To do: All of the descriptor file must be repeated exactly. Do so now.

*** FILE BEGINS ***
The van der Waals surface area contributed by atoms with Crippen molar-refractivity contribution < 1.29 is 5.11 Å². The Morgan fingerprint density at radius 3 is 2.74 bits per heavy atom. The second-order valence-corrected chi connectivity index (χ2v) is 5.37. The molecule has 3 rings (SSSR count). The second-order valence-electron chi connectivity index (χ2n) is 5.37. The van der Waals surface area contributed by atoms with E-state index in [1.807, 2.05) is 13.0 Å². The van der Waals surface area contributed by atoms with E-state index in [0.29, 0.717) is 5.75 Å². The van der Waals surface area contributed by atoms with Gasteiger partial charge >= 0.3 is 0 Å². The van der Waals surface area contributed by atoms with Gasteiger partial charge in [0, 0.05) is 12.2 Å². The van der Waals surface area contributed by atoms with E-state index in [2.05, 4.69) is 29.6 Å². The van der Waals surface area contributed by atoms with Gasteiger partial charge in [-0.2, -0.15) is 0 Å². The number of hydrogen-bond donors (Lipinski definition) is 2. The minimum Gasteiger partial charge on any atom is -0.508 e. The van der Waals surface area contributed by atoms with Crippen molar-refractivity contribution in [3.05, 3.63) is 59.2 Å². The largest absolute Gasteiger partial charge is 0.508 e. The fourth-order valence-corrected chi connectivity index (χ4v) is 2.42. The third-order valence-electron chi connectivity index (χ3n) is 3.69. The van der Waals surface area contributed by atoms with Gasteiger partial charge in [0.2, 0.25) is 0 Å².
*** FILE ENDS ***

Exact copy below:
The van der Waals surface area contributed by atoms with Crippen molar-refractivity contribution < 1.29 is 5.11 Å². The Morgan fingerprint density at radius 3 is 2.74 bits per heavy atom. The second-order valence-corrected chi connectivity index (χ2v) is 5.37. The molecule has 3 rings (SSSR count). The second-order valence-electron chi connectivity index (χ2n) is 5.37. The van der Waals surface area contributed by atoms with E-state index in [1.807, 2.05) is 13.0 Å². The van der Waals surface area contributed by atoms with E-state index in [0.29, 0.717) is 5.75 Å². The van der Waals surface area contributed by atoms with Gasteiger partial charge >= 0.3 is 0 Å². The van der Waals surface area contributed by atoms with Gasteiger partial charge in [0, 0.05) is 12.2 Å². The van der Waals surface area contributed by atoms with E-state index in [2.05, 4.69) is 29.6 Å². The van der Waals surface area contributed by atoms with Gasteiger partial charge in [-0.2, -0.15) is 0 Å². The number of hydrogen-bond donors (Lipinski definition) is 2. The minimum Gasteiger partial charge on any atom is -0.508 e. The van der Waals surface area contributed by atoms with Crippen molar-refractivity contribution in [3.05, 3.63) is 59.2 Å². The largest absolute Gasteiger partial charge is 0.508 e. The fourth-order valence-corrected chi connectivity index (χ4v) is 2.42. The third-order valence-electron chi connectivity index (χ3n) is 3.69. The van der Waals surface area contributed by atoms with Gasteiger partial charge in [0.2, 0.25) is 0 Å².